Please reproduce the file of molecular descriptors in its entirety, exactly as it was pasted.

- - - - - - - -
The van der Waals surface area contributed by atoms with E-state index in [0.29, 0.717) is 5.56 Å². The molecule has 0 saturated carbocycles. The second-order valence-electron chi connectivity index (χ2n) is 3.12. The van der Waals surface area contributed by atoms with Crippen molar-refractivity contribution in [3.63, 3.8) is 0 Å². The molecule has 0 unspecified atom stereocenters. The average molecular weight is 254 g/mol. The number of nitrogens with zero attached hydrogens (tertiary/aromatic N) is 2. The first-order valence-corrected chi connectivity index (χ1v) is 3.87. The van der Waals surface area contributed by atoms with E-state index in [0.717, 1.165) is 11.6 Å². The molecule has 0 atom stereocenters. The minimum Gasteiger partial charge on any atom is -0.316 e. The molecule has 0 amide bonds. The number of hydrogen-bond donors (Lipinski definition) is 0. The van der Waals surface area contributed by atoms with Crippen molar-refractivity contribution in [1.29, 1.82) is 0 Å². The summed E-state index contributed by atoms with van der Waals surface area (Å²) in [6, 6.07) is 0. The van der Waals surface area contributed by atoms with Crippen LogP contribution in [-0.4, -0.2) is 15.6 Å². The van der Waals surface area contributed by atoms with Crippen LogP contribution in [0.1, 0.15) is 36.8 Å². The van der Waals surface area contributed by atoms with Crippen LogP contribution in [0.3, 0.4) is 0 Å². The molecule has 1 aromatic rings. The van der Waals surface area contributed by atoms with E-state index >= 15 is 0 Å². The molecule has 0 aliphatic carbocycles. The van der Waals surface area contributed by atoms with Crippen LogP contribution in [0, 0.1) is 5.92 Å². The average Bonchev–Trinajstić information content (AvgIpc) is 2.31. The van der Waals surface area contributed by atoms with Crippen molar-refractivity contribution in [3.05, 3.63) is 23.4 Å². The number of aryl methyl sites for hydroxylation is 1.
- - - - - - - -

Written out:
The van der Waals surface area contributed by atoms with E-state index in [0.29, 0.717) is 5.56 Å². The molecule has 0 saturated carbocycles. The second-order valence-electron chi connectivity index (χ2n) is 3.12. The van der Waals surface area contributed by atoms with Crippen molar-refractivity contribution in [3.63, 3.8) is 0 Å². The molecule has 0 unspecified atom stereocenters. The average molecular weight is 254 g/mol. The number of nitrogens with zero attached hydrogens (tertiary/aromatic N) is 2. The first-order valence-corrected chi connectivity index (χ1v) is 3.87. The van der Waals surface area contributed by atoms with E-state index in [0.717, 1.165) is 11.6 Å². The molecule has 0 atom stereocenters. The minimum Gasteiger partial charge on any atom is -0.316 e. The molecule has 0 amide bonds. The number of hydrogen-bond donors (Lipinski definition) is 0. The van der Waals surface area contributed by atoms with Crippen molar-refractivity contribution in [1.29, 1.82) is 0 Å². The summed E-state index contributed by atoms with van der Waals surface area (Å²) in [6, 6.07) is 0. The van der Waals surface area contributed by atoms with Crippen LogP contribution in [-0.4, -0.2) is 15.6 Å². The van der Waals surface area contributed by atoms with Crippen LogP contribution in [0.1, 0.15) is 36.8 Å². The van der Waals surface area contributed by atoms with Crippen LogP contribution in [0.3, 0.4) is 0 Å². The molecule has 1 aromatic rings. The van der Waals surface area contributed by atoms with E-state index >= 15 is 0 Å². The molecule has 0 aliphatic carbocycles. The van der Waals surface area contributed by atoms with Crippen LogP contribution in [0, 0.1) is 5.92 Å². The average Bonchev–Trinajstić information content (AvgIpc) is 2.31. The van der Waals surface area contributed by atoms with Crippen molar-refractivity contribution in [3.05, 3.63) is 23.4 Å². The number of aryl methyl sites for hydroxylation is 1.